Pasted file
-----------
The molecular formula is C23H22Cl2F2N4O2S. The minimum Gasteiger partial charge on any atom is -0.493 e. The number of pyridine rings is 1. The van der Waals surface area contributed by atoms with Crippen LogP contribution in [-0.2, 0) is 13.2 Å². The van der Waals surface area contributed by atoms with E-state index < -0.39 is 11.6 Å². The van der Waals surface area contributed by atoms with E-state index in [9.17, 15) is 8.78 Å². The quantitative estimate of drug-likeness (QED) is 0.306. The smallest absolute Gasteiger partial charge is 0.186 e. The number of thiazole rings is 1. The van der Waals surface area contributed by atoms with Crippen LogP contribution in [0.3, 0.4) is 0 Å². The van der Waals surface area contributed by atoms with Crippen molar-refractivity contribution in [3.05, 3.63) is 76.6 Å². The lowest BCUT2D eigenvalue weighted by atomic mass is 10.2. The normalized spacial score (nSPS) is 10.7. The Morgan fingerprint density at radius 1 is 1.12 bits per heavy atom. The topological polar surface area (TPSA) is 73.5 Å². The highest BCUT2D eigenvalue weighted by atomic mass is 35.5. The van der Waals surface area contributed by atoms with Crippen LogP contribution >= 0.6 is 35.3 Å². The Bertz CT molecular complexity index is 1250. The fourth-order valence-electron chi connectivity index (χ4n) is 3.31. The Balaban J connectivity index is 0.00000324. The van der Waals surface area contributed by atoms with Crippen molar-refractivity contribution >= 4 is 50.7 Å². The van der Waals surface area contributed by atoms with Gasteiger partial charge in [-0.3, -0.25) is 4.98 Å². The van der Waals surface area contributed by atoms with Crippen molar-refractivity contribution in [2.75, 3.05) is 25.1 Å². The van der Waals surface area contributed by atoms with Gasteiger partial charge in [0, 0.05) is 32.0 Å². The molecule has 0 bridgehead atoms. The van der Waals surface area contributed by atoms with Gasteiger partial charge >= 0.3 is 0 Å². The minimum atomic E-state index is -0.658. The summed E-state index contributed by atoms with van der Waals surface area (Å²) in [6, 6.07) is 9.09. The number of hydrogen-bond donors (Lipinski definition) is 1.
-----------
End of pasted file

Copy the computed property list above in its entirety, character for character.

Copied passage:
The molecular formula is C23H22Cl2F2N4O2S. The minimum Gasteiger partial charge on any atom is -0.493 e. The number of pyridine rings is 1. The van der Waals surface area contributed by atoms with Crippen LogP contribution in [-0.2, 0) is 13.2 Å². The van der Waals surface area contributed by atoms with E-state index < -0.39 is 11.6 Å². The van der Waals surface area contributed by atoms with E-state index in [9.17, 15) is 8.78 Å². The quantitative estimate of drug-likeness (QED) is 0.306. The smallest absolute Gasteiger partial charge is 0.186 e. The number of thiazole rings is 1. The van der Waals surface area contributed by atoms with Crippen LogP contribution in [0.3, 0.4) is 0 Å². The van der Waals surface area contributed by atoms with Crippen molar-refractivity contribution in [3.05, 3.63) is 76.6 Å². The lowest BCUT2D eigenvalue weighted by atomic mass is 10.2. The normalized spacial score (nSPS) is 10.7. The Morgan fingerprint density at radius 1 is 1.12 bits per heavy atom. The topological polar surface area (TPSA) is 73.5 Å². The highest BCUT2D eigenvalue weighted by atomic mass is 35.5. The van der Waals surface area contributed by atoms with Crippen LogP contribution >= 0.6 is 35.3 Å². The Bertz CT molecular complexity index is 1250. The fourth-order valence-electron chi connectivity index (χ4n) is 3.31. The Balaban J connectivity index is 0.00000324. The van der Waals surface area contributed by atoms with Crippen molar-refractivity contribution >= 4 is 50.7 Å². The van der Waals surface area contributed by atoms with Gasteiger partial charge in [-0.3, -0.25) is 4.98 Å². The van der Waals surface area contributed by atoms with Crippen molar-refractivity contribution in [2.75, 3.05) is 25.1 Å². The van der Waals surface area contributed by atoms with Gasteiger partial charge in [0, 0.05) is 32.0 Å². The molecule has 0 bridgehead atoms. The van der Waals surface area contributed by atoms with Gasteiger partial charge >= 0.3 is 0 Å². The minimum atomic E-state index is -0.658. The summed E-state index contributed by atoms with van der Waals surface area (Å²) in [6, 6.07) is 9.09. The number of hydrogen-bond donors (Lipinski definition) is 1.